WhiteFeather will present her PhD recent and activity, Bioart Coven; Surveying and Creating at the Intersection of Contemporary Witchcraft and Biotechnologies, at the upcoming Seventeenth International Conference on the Arts in Society, in Zaragoza, ES/ online (blended format) from 4-6 July.
The conference’s special focus is: History/Histories: From the Limits of Representation to the Boundaries of Narrative.
WhiteFeather’s presentation falls under the New Media, Technology and the Arts thematic:
Bioart Coven is an international collective of artists, activists and hackers; witches, witchcraft enthusiasts and feminists; scientists, researchers and healthcare workers—all of whom gather around a powerful, niche set of sociopolitical interests best described as technofemininst witchcraft. Bioart Coven evolved through a recurring five-week online course offered by the author through the School of Machines, Making, and Make-Believe (Berlin) in 2021. The course explored alternative witchcraft histories presented by feminist social scientists, along with contemporary recontextualizations by artists whose practices are rooted in posthuman ecofeminism. Participants were led in hands-on activities such as fermentation, microbiology protocols and DIY labware-making in their own kitchens. The course(s) culminated with collaboratively designed, co-performed closing rituals. The Bioart Coven name gives a nod to Bioart Kitchen; Art, Feminism and Technoscience by Lindsay Kelley (2016, IB Tauris). In her book, Kelley touches on the history of domestic labour and its role in sci-tech development, revisited through a feminist lens. However, Kelley doesn’t mention or allude to witches, though so many of us have worked from our kitchens. The figure of the witch, intimately linked with the birth, development, and socioeconomic expansion of industrial technologies necessitates a chapter in the full story. Bioart Coven members have engaged as a collective to co-author a living Manifesto, shaped using an adapted ‘exquisite corpse’ technique. The manifesto allows for the enduring development of a diverse, shared vision and call to action. This paper shares the most recent version of the manifesto, and the story of Bioart Coven’s co-evolution.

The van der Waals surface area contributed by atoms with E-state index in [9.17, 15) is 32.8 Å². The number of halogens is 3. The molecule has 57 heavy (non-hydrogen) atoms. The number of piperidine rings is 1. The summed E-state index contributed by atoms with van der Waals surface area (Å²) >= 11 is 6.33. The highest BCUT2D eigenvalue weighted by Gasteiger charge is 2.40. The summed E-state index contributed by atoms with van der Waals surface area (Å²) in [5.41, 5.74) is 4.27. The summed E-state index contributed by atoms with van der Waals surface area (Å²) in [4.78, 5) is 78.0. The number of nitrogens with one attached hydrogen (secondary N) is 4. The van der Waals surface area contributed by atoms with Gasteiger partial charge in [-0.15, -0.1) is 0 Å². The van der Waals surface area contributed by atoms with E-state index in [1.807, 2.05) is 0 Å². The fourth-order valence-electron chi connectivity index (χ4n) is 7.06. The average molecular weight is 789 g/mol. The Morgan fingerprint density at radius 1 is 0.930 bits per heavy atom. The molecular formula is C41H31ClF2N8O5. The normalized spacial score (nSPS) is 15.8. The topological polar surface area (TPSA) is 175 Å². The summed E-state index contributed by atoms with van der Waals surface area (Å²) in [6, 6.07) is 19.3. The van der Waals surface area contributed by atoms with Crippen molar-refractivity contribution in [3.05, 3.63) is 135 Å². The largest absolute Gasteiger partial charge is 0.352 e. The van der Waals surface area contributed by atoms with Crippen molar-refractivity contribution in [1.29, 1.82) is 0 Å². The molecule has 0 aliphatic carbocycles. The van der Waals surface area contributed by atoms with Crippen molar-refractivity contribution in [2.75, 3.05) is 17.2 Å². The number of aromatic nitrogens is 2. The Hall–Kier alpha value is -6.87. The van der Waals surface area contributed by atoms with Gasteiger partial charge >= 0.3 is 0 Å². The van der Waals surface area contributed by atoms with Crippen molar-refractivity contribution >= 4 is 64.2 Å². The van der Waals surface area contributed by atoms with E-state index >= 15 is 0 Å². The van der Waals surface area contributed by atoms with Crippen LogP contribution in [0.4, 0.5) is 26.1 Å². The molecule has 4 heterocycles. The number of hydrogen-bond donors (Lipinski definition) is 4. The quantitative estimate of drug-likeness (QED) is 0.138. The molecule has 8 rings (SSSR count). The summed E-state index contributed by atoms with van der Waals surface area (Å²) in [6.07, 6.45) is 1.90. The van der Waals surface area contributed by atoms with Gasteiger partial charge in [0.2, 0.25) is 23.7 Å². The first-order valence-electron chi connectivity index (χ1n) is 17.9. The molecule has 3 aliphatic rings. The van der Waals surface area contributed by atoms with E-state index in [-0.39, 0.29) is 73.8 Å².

For more information, see the conference website here.